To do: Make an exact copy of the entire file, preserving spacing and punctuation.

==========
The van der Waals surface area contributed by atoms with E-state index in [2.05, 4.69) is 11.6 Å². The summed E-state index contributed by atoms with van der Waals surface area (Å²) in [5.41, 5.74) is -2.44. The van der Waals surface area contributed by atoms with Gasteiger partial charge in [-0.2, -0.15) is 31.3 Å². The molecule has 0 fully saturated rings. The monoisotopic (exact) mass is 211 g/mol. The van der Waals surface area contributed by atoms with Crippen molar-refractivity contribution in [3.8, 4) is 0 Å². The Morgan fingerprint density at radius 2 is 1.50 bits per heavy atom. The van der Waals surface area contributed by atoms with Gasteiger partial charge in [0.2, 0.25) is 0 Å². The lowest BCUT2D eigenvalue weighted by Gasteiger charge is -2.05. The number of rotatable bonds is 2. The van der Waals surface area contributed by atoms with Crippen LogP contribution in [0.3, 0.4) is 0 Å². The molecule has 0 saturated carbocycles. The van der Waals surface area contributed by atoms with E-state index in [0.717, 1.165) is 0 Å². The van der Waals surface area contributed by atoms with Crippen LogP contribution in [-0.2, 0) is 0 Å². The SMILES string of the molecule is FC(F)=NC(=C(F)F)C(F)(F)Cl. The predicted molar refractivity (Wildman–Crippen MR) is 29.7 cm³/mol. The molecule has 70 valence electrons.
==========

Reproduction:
The van der Waals surface area contributed by atoms with E-state index in [2.05, 4.69) is 11.6 Å². The summed E-state index contributed by atoms with van der Waals surface area (Å²) in [5.41, 5.74) is -2.44. The van der Waals surface area contributed by atoms with Gasteiger partial charge in [-0.2, -0.15) is 31.3 Å². The molecule has 0 fully saturated rings. The monoisotopic (exact) mass is 211 g/mol. The van der Waals surface area contributed by atoms with Crippen molar-refractivity contribution in [3.8, 4) is 0 Å². The Morgan fingerprint density at radius 2 is 1.50 bits per heavy atom. The van der Waals surface area contributed by atoms with Gasteiger partial charge in [0.2, 0.25) is 0 Å². The lowest BCUT2D eigenvalue weighted by Gasteiger charge is -2.05. The number of rotatable bonds is 2. The van der Waals surface area contributed by atoms with Crippen LogP contribution in [0.3, 0.4) is 0 Å². The molecule has 0 saturated carbocycles. The van der Waals surface area contributed by atoms with E-state index in [0.717, 1.165) is 0 Å². The van der Waals surface area contributed by atoms with Crippen LogP contribution in [-0.2, 0) is 0 Å². The SMILES string of the molecule is FC(F)=NC(=C(F)F)C(F)(F)Cl. The predicted molar refractivity (Wildman–Crippen MR) is 29.7 cm³/mol. The molecule has 70 valence electrons.